Two major issues now influence the effective governance of transboundary pollution in major watercourses such as the River Danube: One is institutional responsiveness in light of changes in global politics and the other relates to the dynamics of the river ecosystem itself. As a result of shifts in economic and political activities arising from globalization a new geography is taking shape in which many nation-states have become 'hollowed-out' and unable to deal properly with environmental issues across varying geographic scales. Without strong institutional frameworks and clear leadership, pathological syndromes can flourish, leading to further significant environmental problems and disparities in ecosystem health.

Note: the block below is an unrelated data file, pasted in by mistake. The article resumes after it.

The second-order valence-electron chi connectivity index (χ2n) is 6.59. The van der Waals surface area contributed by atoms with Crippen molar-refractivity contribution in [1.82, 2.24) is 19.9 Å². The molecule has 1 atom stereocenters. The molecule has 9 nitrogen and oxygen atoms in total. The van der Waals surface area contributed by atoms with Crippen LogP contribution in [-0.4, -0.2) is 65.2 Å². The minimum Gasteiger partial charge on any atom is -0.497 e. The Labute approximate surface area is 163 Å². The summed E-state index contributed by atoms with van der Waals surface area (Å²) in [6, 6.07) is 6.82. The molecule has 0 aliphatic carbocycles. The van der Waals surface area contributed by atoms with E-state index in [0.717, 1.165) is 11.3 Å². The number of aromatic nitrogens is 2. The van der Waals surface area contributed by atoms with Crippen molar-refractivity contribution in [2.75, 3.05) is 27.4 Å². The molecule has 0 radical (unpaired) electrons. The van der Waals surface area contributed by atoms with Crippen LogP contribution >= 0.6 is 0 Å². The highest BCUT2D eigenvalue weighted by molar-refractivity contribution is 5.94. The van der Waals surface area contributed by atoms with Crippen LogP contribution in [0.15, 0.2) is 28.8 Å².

Similarly, ecosystems do not exist in a steady state; they constantly react to both external and internal changes in ways that cause sudden, and sometimes dramatic, shifts in their make-up. Changes can occur because of subtle long-term alterations as well as catastrophic events. However, if an ecosystem has a high degree of resilience it may recover from a catastrophic event without any intervention. It is very important to understand whether or not particular ecosystems are or are not likely to recover, so that appropriate contingency planning, especially for transboundary aquatic ecosystems, can be undertaken. However, embedding resilience within current management regimes requires a shift in thinking from operating on an ad hoc basis where ecosystems are treated as static entities to one based on the generic principles of dynamical systems.

This paper explores the ramifications of various ecological, legal and social processes on transboundary aquatic system management of the River Danube in central and eastern Europe.

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